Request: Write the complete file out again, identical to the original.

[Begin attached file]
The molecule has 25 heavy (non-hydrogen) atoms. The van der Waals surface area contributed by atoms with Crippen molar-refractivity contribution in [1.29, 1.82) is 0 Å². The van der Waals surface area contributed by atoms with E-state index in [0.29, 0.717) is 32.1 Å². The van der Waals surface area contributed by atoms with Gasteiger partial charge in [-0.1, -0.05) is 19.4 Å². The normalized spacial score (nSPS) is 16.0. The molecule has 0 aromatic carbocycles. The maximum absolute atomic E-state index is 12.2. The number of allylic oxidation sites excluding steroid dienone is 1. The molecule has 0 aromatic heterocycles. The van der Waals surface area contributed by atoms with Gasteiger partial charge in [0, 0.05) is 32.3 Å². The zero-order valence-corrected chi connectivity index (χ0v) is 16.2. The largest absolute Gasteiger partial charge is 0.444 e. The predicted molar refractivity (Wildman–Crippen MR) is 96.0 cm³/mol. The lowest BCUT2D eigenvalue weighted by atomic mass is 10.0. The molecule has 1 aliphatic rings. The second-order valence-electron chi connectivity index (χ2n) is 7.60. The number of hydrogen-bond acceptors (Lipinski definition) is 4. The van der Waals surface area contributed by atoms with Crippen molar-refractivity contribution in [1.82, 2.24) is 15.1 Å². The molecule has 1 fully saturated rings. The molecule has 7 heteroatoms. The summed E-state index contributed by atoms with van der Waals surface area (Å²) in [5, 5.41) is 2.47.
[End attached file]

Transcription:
The molecule has 25 heavy (non-hydrogen) atoms. The van der Waals surface area contributed by atoms with Crippen molar-refractivity contribution in [1.29, 1.82) is 0 Å². The van der Waals surface area contributed by atoms with E-state index in [0.29, 0.717) is 32.1 Å². The van der Waals surface area contributed by atoms with Gasteiger partial charge in [-0.1, -0.05) is 19.4 Å². The normalized spacial score (nSPS) is 16.0. The molecule has 0 aromatic carbocycles. The maximum absolute atomic E-state index is 12.2. The number of allylic oxidation sites excluding steroid dienone is 1. The molecule has 0 aromatic heterocycles. The van der Waals surface area contributed by atoms with Gasteiger partial charge in [0, 0.05) is 32.3 Å². The zero-order valence-corrected chi connectivity index (χ0v) is 16.2. The largest absolute Gasteiger partial charge is 0.444 e. The predicted molar refractivity (Wildman–Crippen MR) is 96.0 cm³/mol. The lowest BCUT2D eigenvalue weighted by atomic mass is 10.0. The molecule has 1 aliphatic rings. The second-order valence-electron chi connectivity index (χ2n) is 7.60. The number of hydrogen-bond acceptors (Lipinski definition) is 4. The van der Waals surface area contributed by atoms with Crippen molar-refractivity contribution in [1.82, 2.24) is 15.1 Å². The molecule has 1 fully saturated rings. The molecule has 7 heteroatoms. The summed E-state index contributed by atoms with van der Waals surface area (Å²) in [5, 5.41) is 2.47.